At the end of the first three years, a comprehensive review of the CMC will take place to assess progress and shape future activities. Indicators and deliverables for review will include: principal investigator and student memberships, symposium development and attendance, course development and attendance, feedback from CMC events, and a survey of collaborative efforts facilitated via CMC networks.


The CMC will serve multiple purposes in addition to supporting fundamental motor behaviour research. These purposes include providing a shared technological platform and training environment. It is also envisioned that the CMC will be able to serve as research-to-industry and research-to-society vectors in the medium future.

To achieve its goals and purposes, the CMC will host various knowledge creation and translation activities. The CMC will first serve as a research platform for data collection purposes. Existing and new links between members would be enhanced and extended via this technological forum. In conjunction with providing a research platform, the CMC will also act as a funding hub, which can include large-scale research infrastructure, operation and training grant applications (e.g., CFI – Leading Edge Fund, CIHR-Team Grant, NSERC-CREATE).

Within the first year, a Symposium on Motor Control will be organized. In addition to sharing new knowledge among members about specific research findings, this symposium will also incorporate an interactive session with the general public for the purpose of broader knowledge translation as well as informing scientists of the emerging motor control needs of the public. The liaison officer will work with the Coordinator to help create the links between scientists within and outside the CMC (e.g., other EDUs). The liaison officer will also help establish links with industrial partners, sport organizations, social agencies, and government agencies. The symposium may also include a workshop for scientists, which will cover training on cutting-edge research methods, technologies, and analysis techniques. Over the course of the first three years, the CMC symposium will develop and promote emerging research-to-society and research-to-industry translation.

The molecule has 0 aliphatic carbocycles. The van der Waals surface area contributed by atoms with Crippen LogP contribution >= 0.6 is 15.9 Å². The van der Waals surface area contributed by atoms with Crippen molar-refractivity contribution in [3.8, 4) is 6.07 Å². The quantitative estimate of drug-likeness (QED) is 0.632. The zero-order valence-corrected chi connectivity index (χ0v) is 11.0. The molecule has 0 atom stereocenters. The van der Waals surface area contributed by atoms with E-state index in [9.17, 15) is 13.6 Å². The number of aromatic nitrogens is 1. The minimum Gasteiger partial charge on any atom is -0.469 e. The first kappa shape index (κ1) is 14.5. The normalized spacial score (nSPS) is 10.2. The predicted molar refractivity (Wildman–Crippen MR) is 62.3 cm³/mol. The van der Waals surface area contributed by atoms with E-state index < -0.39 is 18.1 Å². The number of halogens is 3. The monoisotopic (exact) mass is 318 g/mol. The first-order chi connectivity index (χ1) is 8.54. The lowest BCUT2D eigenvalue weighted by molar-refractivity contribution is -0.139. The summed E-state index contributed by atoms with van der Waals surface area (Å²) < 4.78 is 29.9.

Current Members

Limor Avivi-Arber
Assistant Professor, Dentistry; Prosthodontics; Oral Physiology, University of Toronto
Keywords: orofacial, motor functions, pain, motor cortex, neuroplasticity
Brief Description of Interests: The study of orofacial sensory and motor functions using behavioural, electrophysiological, histological and brain imaging (MRI, optical) techniques in rodents

Tyson Beach
Assistant Professor, Faculty of Kinesiology and Physical Education, University of Toronto
Keywords: biomechanics; kinesiology; ergonomics; musculoskeletal health; injury prevention; motion analysis; strength and conditioning